Fourteen startups unveil ideas at MIT demo day
Robot-assisted interior decoration, automated food kiosks among MIT Global Founders’ Skills Accelerator work
September 12, 2015
Fourteen startup teams unveiled their work Sept. 12 at the MIT Global Founders’ Skills Accelerator Demo Day. Marking the end of a summer-long program from the Martin Trust Center for MIT Entrepreneurship, the annual event generates buzz for startups in industries ranging from fast food to farming and personal health to craft brewing.
Alumni of the accelerator program have seen multimillion funding rounds, acceptance into seed funds like Y Combinator, and acquisition by companies like Dropbox.
Each team in this year’s accelerator had the opportunity to earn up to $20,000 equity free, based on progress toward monthly milestones. Milestones were reached through focus on customers, product development, finance and management, messaging and—a new focus this year—diversity.
The 2015 MIT Global Founders’ Skills Accelerator startups are:
Canary is building a device that provides clinical-grade health diagnostics at home. The team’s first test detects fertilization, providing couples with answers in hours rather than weeks.
CurrencyDoc takes on the foreign currency exchange market with a mobile app where customers can place an order for delivery or collection of currency at competitive exchange rates.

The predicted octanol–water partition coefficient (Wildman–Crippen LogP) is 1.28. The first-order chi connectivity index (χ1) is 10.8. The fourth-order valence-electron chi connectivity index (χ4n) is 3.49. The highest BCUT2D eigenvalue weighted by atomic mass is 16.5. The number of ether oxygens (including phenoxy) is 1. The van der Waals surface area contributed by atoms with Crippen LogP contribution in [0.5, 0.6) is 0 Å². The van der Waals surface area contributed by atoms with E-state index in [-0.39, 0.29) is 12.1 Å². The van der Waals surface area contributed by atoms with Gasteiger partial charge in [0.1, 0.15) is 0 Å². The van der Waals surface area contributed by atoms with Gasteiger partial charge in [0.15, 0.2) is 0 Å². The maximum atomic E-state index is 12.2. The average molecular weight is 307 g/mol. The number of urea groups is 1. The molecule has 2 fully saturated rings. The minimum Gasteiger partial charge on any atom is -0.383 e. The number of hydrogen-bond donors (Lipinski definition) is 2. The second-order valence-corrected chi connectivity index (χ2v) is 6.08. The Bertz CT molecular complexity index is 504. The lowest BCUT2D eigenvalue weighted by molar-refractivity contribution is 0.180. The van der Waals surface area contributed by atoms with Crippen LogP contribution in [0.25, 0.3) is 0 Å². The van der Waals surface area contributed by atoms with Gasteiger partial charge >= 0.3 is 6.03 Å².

Emma, a team from Instituto Tecnológico Autónomo de México, is developing companionship and mobility assistance and transportation devices for the elderly in Mexico City.
EveryBiome is building a medical device, paired with an analytics platform that continuously collects personal health biometric information at home, enabling precise and preventative therapies, personalized diet recommendations, and baseline health monitoring.
Genesis DNA is creating a new platform for DNA synthesis, turning digital text into physical DNA to reduce costs and turnaround time.
Humon is creating a non-invasive, wearable lactate sensor to help athletes monitor energy-depleting lactate levels.
Intentiv’s new intuitive controller for consumer drones allows the operator to simultaneously control the drone and the video camera.
Khethworks creates solar powered irrigation systems for small-acreage farmers. The team has two pilot sites in East India.
Morphlab uses robotics to enable reconfiguration of interior spaces, increasing the efficiency, affordability, and functionality of urban studio units and microapartments.
Sandymount’s proprietary tools enable brewers to save water and reduce their shipping volumes by up to 75 percent, delivering fresh artisanal and imported beer with a smaller environmental footprint.
Spyce is developing an automated kiosk that delivers fresh, affordable meals—like stir-fry—on demand, removing the cost of space, overhead, and labor in the quick service food industry.
Tekuma connects artists with Airbnb hosts to create galleries in shared living spaces, enhancing artist exposure, host environments, and guest experiences.
VSParticle, a team from Delft University of Technology, Netherlands, specializes in nanoparticles and aims to replace complex, expensive, and inflexible lithography systems with a simple and robust electronics printer.
Woobo is building a consumer robot, mixing robotics and artificial intelligence technologies to create interactive products for children ages 3-8.